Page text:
What Is a FUPA?
The phrasing has been around since at least the 2010s, and the actuality has been around since, you know, the beginning of women. The term went viral in 2018 when singer Beyoncé proudly told Vogue magazine that she had a FUPA and she was OK with it.
So, what does FUPA stand for? FUPA quite literally stands for fat upper pubic area, all a FUPA really refers to is "the fatty tissue on top of the pubic bone, called the 'mons,'" according to Alyssa Dweck, M.D., an OB-GYN in Mount Kisco, New York, a spokesperson for feminine care brand Intimina, and the author of "The Complete A to Z for your V."
Why do some women have a FUPA? It depends, but genetics, weight gain and pregnancy are all common factors.
"The mons area is an area where fat can accumulate with age and after giving birth," explained Michelle Koo, M.D., founder and CEO of Dr. Koo Private Practice in Aspen, Colorado. "The FUPA becomes fuller with age and after multiple pregnancies, and especially after C-section scars that cut off its venous return."
While many women of all sizes have excess fat in their pubic areas, some may worry that their FUPA could negatively impact their reproductive health.
Is having FUPA good?
Starting with the good news, a little extra cushion can actually be beneficial.
"This fatty tissue is soft and may play a role in protecting the pubic bone from mechanical pressure, damage or pain, even during intercourse," Dweck said.
Beyond its protective qualities, your mons also plays a role in sexual attraction.
"The mons contains glands which secrete pheromones, natural chemicals unique to individuals, which plays a role in sexual attraction," she explained.
If you choose to keep your mons nice and warm with pubic hair, you might get double the benefit.
"Since the mons is hair-bearing, for those who maintain hair, pheromones can be trapped in this hair to aid in mate attraction," Dweck added.
FUPA and your reproductive health
While your FUPA has nothing to do with how your menstrual cycle functions, it may be on the receiving end of menstrual pain.
"Some [people] may experience vulvar pain as a premenstrual- or menstrual-related symptom; the mons may be included in this generalized discomfort," Dweck explained. "Oftentimes, skin glands become more active during the premenstrual and menstrual times. This would apply to the mons skin, which is naturally hair-bearing and subject to hormonal fluctuations."
Excess pubic fat itself doesn't have much to do with your fertility, but extra weight overall can make getting pregnant more difficult. Obesity in women can cause a longer conception time, decreased fertility rates and higher rates of miscarriage compared to women in a healthy weight range, according to a 2020 review of 68 studies published in the International Journal of Endocrinology and Metabolism.
Of course, it's important to remember that not every woman with a FUPA is in an unhealthy weight range. Always talk to your doctor about your specific risk factors when trying to conceive.
Getting rid of your FUPA (if you want)
We all have body-image triggers, things we don't love about ourselves that we'd change if we could. If your FUPA makes you uncomfortable and you want to get rid of it, you have options.
You could try shedding weight to potentially decrease the size of your FUPA. Overall weight loss has major benefits.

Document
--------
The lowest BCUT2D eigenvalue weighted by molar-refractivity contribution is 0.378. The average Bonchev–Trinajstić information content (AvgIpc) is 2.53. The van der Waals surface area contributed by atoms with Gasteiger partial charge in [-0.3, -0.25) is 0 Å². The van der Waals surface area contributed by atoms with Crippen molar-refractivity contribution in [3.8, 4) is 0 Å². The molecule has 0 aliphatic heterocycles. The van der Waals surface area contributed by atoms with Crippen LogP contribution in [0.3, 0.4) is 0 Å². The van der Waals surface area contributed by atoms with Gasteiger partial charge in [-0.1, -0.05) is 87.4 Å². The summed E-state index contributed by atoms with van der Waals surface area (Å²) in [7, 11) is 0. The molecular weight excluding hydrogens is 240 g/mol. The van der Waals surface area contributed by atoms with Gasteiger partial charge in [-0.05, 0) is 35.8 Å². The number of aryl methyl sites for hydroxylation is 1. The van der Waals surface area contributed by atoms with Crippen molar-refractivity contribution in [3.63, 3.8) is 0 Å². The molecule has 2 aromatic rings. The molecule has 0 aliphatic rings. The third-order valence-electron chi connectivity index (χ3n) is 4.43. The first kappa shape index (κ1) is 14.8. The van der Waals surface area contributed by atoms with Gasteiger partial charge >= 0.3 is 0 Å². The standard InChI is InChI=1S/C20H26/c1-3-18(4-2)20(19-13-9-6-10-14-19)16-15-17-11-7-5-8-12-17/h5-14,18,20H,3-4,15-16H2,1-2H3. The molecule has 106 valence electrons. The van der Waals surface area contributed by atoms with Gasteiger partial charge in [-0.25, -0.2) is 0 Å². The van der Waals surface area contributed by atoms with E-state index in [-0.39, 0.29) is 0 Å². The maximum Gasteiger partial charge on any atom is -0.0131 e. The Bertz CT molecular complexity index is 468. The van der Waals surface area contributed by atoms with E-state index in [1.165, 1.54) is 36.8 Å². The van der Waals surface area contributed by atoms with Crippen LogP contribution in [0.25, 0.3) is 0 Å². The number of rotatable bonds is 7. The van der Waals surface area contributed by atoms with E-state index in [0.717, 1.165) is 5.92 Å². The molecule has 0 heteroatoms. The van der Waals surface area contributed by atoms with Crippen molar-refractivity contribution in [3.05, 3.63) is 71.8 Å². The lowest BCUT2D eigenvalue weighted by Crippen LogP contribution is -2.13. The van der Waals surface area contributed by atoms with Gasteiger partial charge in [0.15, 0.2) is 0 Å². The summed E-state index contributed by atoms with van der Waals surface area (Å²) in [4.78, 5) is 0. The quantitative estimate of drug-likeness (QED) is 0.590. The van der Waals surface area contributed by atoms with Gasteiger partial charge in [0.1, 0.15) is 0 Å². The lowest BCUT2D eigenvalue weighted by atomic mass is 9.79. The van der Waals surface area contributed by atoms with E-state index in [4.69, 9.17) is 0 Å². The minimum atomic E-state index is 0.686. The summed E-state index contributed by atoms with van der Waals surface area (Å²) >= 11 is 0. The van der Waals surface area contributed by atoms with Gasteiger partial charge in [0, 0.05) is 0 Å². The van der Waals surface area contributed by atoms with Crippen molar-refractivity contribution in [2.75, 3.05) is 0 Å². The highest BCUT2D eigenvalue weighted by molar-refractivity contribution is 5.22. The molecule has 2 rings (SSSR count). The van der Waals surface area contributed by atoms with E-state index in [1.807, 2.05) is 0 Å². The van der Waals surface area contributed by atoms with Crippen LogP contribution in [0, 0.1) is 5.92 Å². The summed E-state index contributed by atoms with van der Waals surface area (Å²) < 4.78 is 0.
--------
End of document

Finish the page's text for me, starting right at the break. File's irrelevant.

"It is preferred [to] frame weight management within a framework of optimizing health and wellness," Dweck said. "Ideal body weight improves cardiovascular health, immunity, fertility and lowers risk for diabetes, many cancers and poor self-esteem."
It is important, however, to remember that you can't target your weight loss. If you're aiming to lose your FUPA, general weight loss rules apply.
"General caloric restriction and toning might affect the mons similarly to any other area of the body with fatty tissue," Dweck advised.
If weight loss isn't an option for you, there are surgical options such as monsplasty, sometimes called a pubic lift.
"A monsplasty is a cosmetic surgery that aims to remove both extra skin as well as fatty tissue from the mons pubis," said Alexis Parcells, M.D., a board-certified plastic surgeon and founder of Sunnie Skincare in Shrewsbury, New Jersey. "The goal of a monsplasty is to lift, tighten and reshape this area."
"If there is only fat in the mons, liposuction alone will reduce the bulk of the mons. If there is a significant amount of skin, the skin must also be removed," Koo explained.
"Monsplasty doesn't come without its risks, including infection, bleeding, wound healing delays, numbness, skin discoloration, contour irregularities or asymmetries and unfavorable scarring," Parcells said. "This is why it is so important to see a board-certified plastic surgeon who has experience in these procedures."
Postsurgical weight gain could cause the mons to grow again, although Koo noted this would likely have to be "a significant amount of weight gain of 30-plus pounds."
"Weight fluctuations and additional pregnancies may increase the risk of recurrence, although this is pretty rare," Parcells added. "Most patients are very happy with their results and report an improved comfort with hygiene, having sex and an overall confidence boost."
Surgery may be right for you, or it may not. Dweck advised women not to take the decision lightly.
"These decisions are significant and need to be made thoughtfully and for the right reasons," she added.
Loving yourself, FUPA and all
Whether you own your FUPA like Beyoncé or yearn to be rid of it, making peace with your body wherever you're at is always a good step. We can't always control the way our bodies look, and for some women, their FUPAs are proof of motherhood, of a life well lived.
Whatever you decide to do—or not do—with your body is your choice. But if you do want to get rid of your FUPA, talk to your doctor to get their advice about your specific situation.
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